If you’ve been to Vancouver, it’s likely that you will have spotted a dramatic installation comprised of five cars stacked on top of an old-growth cedar tree. If you’d like to see it in the future, you’d better plan a trip soon, as the public artwork, known as the Trans Am Totem, may shortly need a new parking spot. The Instagram-friendly artwork was created by Marcus Bowcott and his wife Helene Aspinall, and it was designed specifically for its current location near the Georgia Viaduct. It formed part of a Vancouver Biennale public art exhibition and was only scheduled for a two-year run.
While Bowcott always knew it would be a temporary installation, he had hoped it would ultimately be bought and donated to the city to become a permanent fixture, but unfortunately, that hasn’t happened yet. “The City of Vancouver Cultural Services Dept informed me that it’ll be coming down next September,” he tells Lonely Planet. “We’ve had enquiries from different people and organisations, but it’s too early to say where it’ll end up. Maybe in the Greater Vancouver area, maybe in another city like Calgary or Seattle. While I was being interviewed by the CBC, I cracked a joke about it ending up in our driveway, but seriously, that won’t be happening.”
According to Marcus, the Vancouver Biennale has put a USD $250,000 (€202,967) price tag on the piece, but a buyer hasn’t been found yet. He remains optimistic about the situation and says there has been a tremendous public engagement with the piece, far beyond anything he and Helene could have imagined. “If we haven’t found a new site for it by September, if or when that time comes. Helene and I will consider different creative possibilities,” he says.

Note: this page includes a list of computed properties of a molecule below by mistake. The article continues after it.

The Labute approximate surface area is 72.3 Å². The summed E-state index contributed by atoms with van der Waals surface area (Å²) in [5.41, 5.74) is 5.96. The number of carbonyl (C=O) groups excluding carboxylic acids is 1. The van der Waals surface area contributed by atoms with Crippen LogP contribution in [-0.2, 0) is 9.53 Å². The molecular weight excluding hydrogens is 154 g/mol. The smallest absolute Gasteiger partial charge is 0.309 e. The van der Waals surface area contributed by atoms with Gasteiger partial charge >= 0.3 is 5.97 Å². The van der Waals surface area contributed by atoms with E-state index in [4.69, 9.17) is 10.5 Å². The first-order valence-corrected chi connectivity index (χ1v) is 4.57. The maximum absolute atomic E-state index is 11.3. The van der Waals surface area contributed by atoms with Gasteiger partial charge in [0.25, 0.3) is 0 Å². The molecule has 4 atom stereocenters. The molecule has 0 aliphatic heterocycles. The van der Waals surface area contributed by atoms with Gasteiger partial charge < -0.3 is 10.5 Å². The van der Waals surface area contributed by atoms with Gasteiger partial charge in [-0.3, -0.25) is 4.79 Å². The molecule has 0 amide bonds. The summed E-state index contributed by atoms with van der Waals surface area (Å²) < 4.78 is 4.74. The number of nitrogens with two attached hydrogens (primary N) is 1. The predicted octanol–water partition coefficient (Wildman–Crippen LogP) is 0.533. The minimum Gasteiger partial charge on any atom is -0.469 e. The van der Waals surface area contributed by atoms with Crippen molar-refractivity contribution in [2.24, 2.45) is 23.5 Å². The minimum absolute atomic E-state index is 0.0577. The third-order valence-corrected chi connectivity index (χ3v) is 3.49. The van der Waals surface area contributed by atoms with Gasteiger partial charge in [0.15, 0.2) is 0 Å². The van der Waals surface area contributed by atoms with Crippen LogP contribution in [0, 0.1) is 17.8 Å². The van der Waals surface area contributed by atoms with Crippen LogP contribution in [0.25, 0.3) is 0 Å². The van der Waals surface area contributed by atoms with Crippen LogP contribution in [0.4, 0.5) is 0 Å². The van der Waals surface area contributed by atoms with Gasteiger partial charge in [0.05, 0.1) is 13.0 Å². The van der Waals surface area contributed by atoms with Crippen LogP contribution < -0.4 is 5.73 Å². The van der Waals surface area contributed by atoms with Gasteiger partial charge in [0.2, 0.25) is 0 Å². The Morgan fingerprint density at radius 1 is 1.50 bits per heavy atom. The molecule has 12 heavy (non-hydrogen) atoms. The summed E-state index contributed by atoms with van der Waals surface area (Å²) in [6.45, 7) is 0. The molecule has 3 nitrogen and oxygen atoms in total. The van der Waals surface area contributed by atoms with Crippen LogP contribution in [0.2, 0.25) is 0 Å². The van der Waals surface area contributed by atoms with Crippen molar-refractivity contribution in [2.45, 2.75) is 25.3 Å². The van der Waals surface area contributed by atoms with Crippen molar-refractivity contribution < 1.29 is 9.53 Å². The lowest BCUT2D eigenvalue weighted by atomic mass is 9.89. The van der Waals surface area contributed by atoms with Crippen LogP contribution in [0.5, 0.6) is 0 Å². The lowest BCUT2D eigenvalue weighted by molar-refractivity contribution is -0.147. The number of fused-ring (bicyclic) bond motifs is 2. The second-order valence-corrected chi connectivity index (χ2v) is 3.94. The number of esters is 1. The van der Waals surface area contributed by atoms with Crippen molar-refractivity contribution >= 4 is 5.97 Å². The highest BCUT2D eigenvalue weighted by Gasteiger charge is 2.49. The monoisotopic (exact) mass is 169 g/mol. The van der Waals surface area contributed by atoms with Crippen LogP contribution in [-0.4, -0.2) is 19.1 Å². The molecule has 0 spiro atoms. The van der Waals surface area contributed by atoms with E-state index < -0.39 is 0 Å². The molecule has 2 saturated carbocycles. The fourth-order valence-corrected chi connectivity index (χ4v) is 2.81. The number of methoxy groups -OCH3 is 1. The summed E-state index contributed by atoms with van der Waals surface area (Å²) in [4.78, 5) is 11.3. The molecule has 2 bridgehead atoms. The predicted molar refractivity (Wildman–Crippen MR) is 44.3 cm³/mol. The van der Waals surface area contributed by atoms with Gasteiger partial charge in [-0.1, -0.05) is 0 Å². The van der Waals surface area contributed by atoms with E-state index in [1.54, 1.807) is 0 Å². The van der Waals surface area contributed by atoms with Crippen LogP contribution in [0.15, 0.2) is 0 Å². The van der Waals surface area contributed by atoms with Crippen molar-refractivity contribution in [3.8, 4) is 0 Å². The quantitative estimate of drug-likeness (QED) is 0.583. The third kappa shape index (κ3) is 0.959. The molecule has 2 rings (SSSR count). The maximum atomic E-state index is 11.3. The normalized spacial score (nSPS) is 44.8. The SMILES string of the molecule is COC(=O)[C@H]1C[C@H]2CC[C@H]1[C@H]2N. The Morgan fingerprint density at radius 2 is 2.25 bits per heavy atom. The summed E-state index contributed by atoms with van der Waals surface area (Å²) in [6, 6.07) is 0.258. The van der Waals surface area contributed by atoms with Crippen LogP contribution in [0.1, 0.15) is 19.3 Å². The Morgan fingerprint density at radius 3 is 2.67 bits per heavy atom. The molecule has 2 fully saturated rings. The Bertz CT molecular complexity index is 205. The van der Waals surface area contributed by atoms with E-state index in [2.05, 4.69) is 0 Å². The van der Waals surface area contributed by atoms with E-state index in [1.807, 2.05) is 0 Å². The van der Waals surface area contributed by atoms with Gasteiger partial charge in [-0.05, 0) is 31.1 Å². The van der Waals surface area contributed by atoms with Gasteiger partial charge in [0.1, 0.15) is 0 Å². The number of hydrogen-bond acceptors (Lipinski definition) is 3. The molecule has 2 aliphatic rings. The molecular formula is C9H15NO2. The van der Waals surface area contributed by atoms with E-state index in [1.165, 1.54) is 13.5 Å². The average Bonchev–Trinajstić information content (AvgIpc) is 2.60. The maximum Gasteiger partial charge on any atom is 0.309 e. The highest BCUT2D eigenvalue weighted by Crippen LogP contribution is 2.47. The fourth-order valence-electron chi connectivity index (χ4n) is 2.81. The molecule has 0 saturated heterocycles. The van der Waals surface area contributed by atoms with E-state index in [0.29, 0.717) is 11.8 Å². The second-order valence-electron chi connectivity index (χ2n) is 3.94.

As a result of the exposure, the Vancouver Trans Am Totem received, Marcus and Helene were invited by the Tollwood Festival to build a related sculpture called “An Apparatus for Divining Capital” in Munich, Germany. In addition, The Haifa Museum in Israel has just invited Marcus to exhibit work relating to consumerism, art and shopping. Most recently, there has been a request by the Seattle Public Arts Master Plan to include Trans Am Totem there as an example of a sculpture that brings the natural world into the centre of a city and connects people to natural worlds beyond urban boundaries.
“Trans Am Totem seems to have struck a note about the humour and sadness of our human predicament in relation to our natural world and our technology,” says Marcus, whose work can be viewed on his website here.